The incidence of non-fatal intracranial bleeds and retroperitoneal bleeds was reduced with rivaroxaban treatment compared with enoxaparin plus warfarin (or acenocoumarol) (ICH < 0.1% vs 0.4%, retroperitoneal bleeds < 0.1% vs 0.3%).8 However, absolute reductions were small, and use of rivaroxaban was also associated with increased incidence of GI bleeds (1.6% vs 0.7%).2

    Most reported bleeds experienced during the study (> 85%) were clinically relevant non-major bleeds, the incidence of which was similar between the two treatment arms (rivaroxaban arm 9.5%, enoxaparin plus warfarin [or acenocoumarol] arm 9.8%).8

    Total deaths and deaths related to bleeding were also similar with treatment with rivaroxaban and enoxaparin plus warfarin (or acenocoumarol) (Table 6).8

    Table 6.
    Safety outcomes identified in the Einstein-PE Study safety populations8

    Outcome

    Rivaroxaban (n = 2412)

    Enoxaparin–warfarin (or acenocoumarol) (n = 2405)

    Hazard ratio (95% CI)

    First major or clinically relevant non-major bleeds

    249 (10.3%)

    274 (11.4%)

    0.90 (0.76 to 1.07), p = 0.23

    Major bleed

    26 (1.1%)

    52 (2.2%)

    0.49 (0.31 to 0.79), p = 0.003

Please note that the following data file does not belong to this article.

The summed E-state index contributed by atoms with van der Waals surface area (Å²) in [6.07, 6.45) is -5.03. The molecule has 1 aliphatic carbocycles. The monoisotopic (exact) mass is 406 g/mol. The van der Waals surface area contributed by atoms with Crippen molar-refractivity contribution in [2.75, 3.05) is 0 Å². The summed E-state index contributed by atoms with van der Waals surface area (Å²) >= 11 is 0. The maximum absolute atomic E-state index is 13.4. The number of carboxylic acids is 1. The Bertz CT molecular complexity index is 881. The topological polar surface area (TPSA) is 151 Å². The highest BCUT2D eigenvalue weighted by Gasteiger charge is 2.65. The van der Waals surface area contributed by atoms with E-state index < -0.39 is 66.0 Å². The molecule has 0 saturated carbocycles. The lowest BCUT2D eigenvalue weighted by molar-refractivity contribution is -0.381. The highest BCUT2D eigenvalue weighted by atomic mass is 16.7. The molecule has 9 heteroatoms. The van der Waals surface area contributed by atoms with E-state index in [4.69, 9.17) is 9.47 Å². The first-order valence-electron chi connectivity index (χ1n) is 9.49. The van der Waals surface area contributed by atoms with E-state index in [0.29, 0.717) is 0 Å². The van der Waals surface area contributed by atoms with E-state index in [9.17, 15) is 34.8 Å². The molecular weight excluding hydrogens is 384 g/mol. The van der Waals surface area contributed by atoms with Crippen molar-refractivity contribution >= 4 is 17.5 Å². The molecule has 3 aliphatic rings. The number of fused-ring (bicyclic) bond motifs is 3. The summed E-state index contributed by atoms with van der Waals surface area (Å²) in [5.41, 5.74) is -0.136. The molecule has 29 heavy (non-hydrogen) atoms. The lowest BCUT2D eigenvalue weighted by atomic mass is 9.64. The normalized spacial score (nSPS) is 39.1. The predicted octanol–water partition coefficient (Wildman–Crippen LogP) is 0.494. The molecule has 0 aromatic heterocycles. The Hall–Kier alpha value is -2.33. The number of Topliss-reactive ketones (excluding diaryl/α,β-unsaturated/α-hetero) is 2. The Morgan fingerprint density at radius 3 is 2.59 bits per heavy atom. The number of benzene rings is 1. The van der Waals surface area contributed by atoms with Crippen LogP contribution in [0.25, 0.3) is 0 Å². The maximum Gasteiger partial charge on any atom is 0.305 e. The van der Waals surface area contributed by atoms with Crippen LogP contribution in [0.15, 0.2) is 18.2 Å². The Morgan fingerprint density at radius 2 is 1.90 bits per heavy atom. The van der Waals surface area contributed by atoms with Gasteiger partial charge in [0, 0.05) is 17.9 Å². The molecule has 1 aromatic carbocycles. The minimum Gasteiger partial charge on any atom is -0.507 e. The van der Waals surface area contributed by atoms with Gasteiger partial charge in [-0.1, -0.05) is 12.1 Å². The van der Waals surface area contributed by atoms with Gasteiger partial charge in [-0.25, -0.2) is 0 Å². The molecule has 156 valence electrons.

Clinically relevant non-major bleeding

    228 (9.5%)

    235 (9.8%)

    Total deathss

    58 (2.4%)

    50 (2.1%)

    1.13 (0.77 to 1.65), p = 0.53

    Deaths due to PE or PE not ruled outt

    11

    7

    Deaths due to bleeding

    5u

    4u

    1. Occurring during treatment
    2. One patient in each group had a second recurrent event which was fatal
    3. Three people in the rivaroxaban group and one person in the enoxaparin-warfarin (or acenocoumarol) group died due to bleeding while no longer taking the study drug

    Patients with a history of VTE — bleeding increased compared with placebo

    Major bleeds (the principal safety outcome) were uncommon during the Continued Treatment Study.7,27 Treatment with rivaroxaban increased the incidence of clinically relevant non-major bleeds, and the composite of major or clinically relevant non-major bleeds during the study.7 Rivaroxaban was discontinued permanently by 19% of trial participants who experienced clinically relevant non-major bleeds (Table 7). The total number of deaths was not increased with rivaroxaban compared with placebo during the study (0.2% vs 0.3%). 7

    Table 7.
    Safety outcomes identified in the Continued Treatment Study safety populations7

    Rivaroxaban (n = 598)

    Placebo (n = 590)

    Hazard ratio (95% CI)

    First major or clinically relevant non-major bleed

    36 (6.0%)